There was, of course, never any doubt on that score about Dwight Macdonald, and there are altogether fewer surprises in A Rebel in Defense of Tradition. He drank a lot, had a squeaky laugh, and drove recklessly; he was not the best of fathers; he occasionally-- e.g., when exercised by Rahv’s or Phillips’s subtleties-- tossed off an anti-Semitic crack; and his late-life writer’s block makes painful reading. But for the most part he was what he reads like, decency itself, universally liked even if not always (by truly serious people, that is) respected.
No major historical or interpretive novelties in Wrezsin, either, though a few nuggets. His versions of the 1949 Waldorf-Astoria Conference and Macdonald’s stint at Encounter are full and entertaining. There are generous selections from Dwight’s correspond ence, most notably with Nicola Chiaromonte. And the NYints’ summer frolics on Cape Cod are high comedy. But for all Wrezsin’s thorough ness and judiciousness, Stephen Whitfield’s much shorter A Critical American (1984) is still the best introduction (apart from Macdonald) to Macdonald.
Whatever they may have disagreed about (practically everything), the New York intellectuals seem to have been virtually unanimous in regarding Macdonald with exasperated condescension. He was “Yogi Macdonald” (Rahv and Phillips), a “sentimental dilettante” (James Burnham), “Bohemian ... irresponsible” (Sidney Hook), “the 13th disciple” (Howe), a “kibitzer ... thinks with his typewriter” (Paul Goodman, “has made a fetish of confusion and drift” (C. Wright Mills), a “truant” (William Barrett) , a “dandy” (Hilton Kramer) , a “boyish innocent ... singularly lacking in self-consciousness” (Diana Trilling, 1957); “Nothing was easier than to be angry at Macdonald, whether in or out of print, but it was difficult to stay angry at him; he was too childlike, too seemingly innocent. Certainly he was innocent of the consequences of his ideas” (Diana Trilling, 1994). Even Trotsky chimed in: “Everyone has the right to be stupid on occasion, but Comrade Macdonald abuses the privilege.”
Can so many and diverse eminences have been wrong? I think so. Turgenev once observed that “in politics, the honorable man will end by not knowing where to live.” He might have added that such a man’s less brave and imaginative contemporaries will mock his homelessness. The Thirties and Forties (even more than the Fifties, Sixties, Seventies, and Eighties) confronted political critics with dilemmas to which one, perhaps the only, honest response was confusion and despair. Macdonald initially opposed American participation in World War II, believing that capitalist governments could not effectively prosecute the war without themselves veering toward fascism. His more dramatic predictions, at least, were mistaken and occasioned much sarcasm. But they proceeded from a sound intuition-- that war is the health of the state -- which his polemical opponents gave no evidence of sharing. This inchoate, global skepticism allowed Macdonald to perceive the Allies’ criminal misconduct: the mass bombings of civilians, the insistence on unconditional surrender, the refusal of asylum to the Jews, and “the annihilation of all European underground movements against fascism and Nazism, which succeeded because it was the one of the very few items on which the Allied powers wholeheartedly agreed ... [and] for which only now are we beginning to pay the full price” (Hannah Arendt, “Introduction to Politics Past, 1968). It was Macdonald and his fellow contributors to Politics who documented and denounced all these things and so in a small way redeemed the honor of American intellectuals, not the Partisan Review “realists” (nor Diana Trilling, who in The Beginning of the Journey rebukes even the latter for their insufficient partisanship). NSC 68, the existence of high-level State Department and Council on Foreign Relations planning groups that in effect designed the Pax Americana, and the evolution of huge, uncontrollable national security bureaucracies originating in this period also seem, in retrospect, to validate Macdonald’s confused intuitions about the untrustworthiness of governments. At least one can say (adapting a celebrated formulation of Susan Sontag) that a reader Politics probably would not have been surprised by these developments, while a reader of the post-Macdonald Partisan Review very well might.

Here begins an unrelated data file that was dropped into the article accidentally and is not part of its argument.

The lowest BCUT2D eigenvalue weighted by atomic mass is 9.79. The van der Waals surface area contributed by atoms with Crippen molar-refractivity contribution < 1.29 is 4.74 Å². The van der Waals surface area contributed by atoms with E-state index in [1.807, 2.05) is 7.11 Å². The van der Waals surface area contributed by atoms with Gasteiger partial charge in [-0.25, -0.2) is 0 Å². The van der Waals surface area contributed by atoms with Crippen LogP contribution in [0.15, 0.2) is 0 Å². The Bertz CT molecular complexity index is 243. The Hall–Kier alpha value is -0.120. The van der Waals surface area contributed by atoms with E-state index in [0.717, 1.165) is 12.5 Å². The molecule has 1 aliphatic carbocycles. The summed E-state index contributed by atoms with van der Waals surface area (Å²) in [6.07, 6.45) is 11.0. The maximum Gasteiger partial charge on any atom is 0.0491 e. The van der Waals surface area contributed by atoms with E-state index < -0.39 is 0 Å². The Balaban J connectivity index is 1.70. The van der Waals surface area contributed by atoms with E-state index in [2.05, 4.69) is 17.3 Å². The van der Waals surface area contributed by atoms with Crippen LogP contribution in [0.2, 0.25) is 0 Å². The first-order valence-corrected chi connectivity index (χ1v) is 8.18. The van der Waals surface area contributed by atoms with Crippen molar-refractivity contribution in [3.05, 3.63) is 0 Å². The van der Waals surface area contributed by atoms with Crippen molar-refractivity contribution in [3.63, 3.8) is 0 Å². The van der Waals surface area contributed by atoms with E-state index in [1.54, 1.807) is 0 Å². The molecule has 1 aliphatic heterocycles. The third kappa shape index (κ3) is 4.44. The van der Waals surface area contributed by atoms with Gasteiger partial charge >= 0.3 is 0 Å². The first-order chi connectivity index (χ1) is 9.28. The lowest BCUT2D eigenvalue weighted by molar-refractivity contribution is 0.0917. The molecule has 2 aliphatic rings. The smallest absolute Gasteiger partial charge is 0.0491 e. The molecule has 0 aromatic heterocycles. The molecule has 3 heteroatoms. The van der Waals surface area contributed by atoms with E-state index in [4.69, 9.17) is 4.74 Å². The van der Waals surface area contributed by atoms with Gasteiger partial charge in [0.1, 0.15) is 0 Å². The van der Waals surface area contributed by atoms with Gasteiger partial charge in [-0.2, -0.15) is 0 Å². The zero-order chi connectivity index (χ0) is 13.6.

Macdonald’s “negativism” also earned him a good deal of superior admonition. In “The Root Is Man” (1946) and elsewhere, he confessed his disenchantment with all the available forms of organized political action. (That essay prompted a young wiseguy named Irving Howe to send Politics a 6000-word [!] critique, which Macdonald published in full.) “What seems necessary,” Macdonald wrote, after surveying in the preceding pages (and embracing in the previous decade) virtually every form of radical ideology, is to encourage attitudes of disrespect, skepticism, ridicule towards the State and all authority, rather than to build up a competing authority.” The only hope he could see, modest enough, “seems to be through symbolic individual actions, based on one person’s insistence on his own values, and through the creation of small fraternal groups which will support such actions, keep alive a sense of our ultimate goals, and both act as a leavening in the dough of mass society and attract more and more of the alienated and frustrated members of that society.”